Fascinating stuff. 1000 folks who made significant contributions to humanity… who made a difference (albeit, sometimes in a negative spin… Adolph Hitler #20).

But then there is this…

Every year around Christmas, we can turn on the TV and catch Frank Capra’s “It’s a Wonderful Life”.  And with the magic of Cable, during the Holiday season, you can probably see the film on any day of the week, at any time.  Some folks find it sappy.  Shame. Probably has to do with repeated viewings of it.  It becomes tiresome. Enough already. We get the point.

And the point really is quite simple.  We all make an impact on other people’s lives.  Even George Bailey (Jimmy Stewart) from Bedford Falls.  And on a Christmas Eve it takes an angel trying to earn his heavenly wings, Clarence Oddbody (Henry Travers), to convince the despondent and suicidal George Bailey to step back from “the cliff”.  And Clarence takes George on a “trip” back in time to create a world that wouldn’t have had a George Bailey.  How would people lives turned out?  What would have happened in Bedford Falls without his presence.

Clarence, “You see George, you’ve really had a wonderful life. Don’t you see what a mistake it would be to just throw it away?”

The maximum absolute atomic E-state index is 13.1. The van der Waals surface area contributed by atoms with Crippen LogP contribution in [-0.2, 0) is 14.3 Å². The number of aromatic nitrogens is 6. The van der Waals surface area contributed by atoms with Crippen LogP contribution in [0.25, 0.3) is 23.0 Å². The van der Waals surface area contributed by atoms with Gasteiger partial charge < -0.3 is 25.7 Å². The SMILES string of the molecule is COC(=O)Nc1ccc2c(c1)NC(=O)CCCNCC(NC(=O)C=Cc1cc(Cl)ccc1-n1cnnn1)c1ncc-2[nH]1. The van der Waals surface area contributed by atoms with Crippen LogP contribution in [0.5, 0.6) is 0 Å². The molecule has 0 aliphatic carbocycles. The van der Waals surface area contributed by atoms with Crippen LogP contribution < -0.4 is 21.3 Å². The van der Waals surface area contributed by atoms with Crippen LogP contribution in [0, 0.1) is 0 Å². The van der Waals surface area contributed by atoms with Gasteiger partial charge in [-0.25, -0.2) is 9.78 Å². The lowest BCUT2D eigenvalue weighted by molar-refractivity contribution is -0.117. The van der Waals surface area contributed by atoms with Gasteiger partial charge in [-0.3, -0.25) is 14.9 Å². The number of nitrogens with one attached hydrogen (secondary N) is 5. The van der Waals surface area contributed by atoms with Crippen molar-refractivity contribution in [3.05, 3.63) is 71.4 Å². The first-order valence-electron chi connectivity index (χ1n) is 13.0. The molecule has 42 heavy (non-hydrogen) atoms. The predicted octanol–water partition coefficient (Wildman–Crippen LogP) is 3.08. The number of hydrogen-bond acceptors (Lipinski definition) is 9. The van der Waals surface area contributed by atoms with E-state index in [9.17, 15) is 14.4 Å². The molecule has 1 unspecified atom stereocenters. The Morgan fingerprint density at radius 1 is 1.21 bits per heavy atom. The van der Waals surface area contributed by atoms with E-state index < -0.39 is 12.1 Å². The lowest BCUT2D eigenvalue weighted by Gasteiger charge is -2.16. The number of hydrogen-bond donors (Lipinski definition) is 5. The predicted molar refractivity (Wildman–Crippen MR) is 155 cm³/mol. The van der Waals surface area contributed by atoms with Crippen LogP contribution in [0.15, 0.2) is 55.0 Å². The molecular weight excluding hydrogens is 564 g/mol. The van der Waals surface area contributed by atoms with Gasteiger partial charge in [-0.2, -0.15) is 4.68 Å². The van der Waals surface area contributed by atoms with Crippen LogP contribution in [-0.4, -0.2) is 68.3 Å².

Regardless of whether the saccharine sentimentality of the film can become cloying, seeing it year in and year out, the message still rings true.

Call me a fool… but I love casting the character of George Bailey against the glittering backdrop of 1000 YEARS, 1000 PEOPLE.  It’s easy… the idea of George Bailey fits right in.  And it serves me well to consider the people who have had an impact in my life and have contributed in making me who and why I am.

I met Gary Moss when we were six years old.  The suburban legend has it that I introduced myself by canonballing him in the Woodbridge CC swimming pool.  But our friendship wouldn’t begin in earnest ’til he entered Hamden Hall in the fifth grade (I had started there in grade four).

In fifty plus years we have had much to share.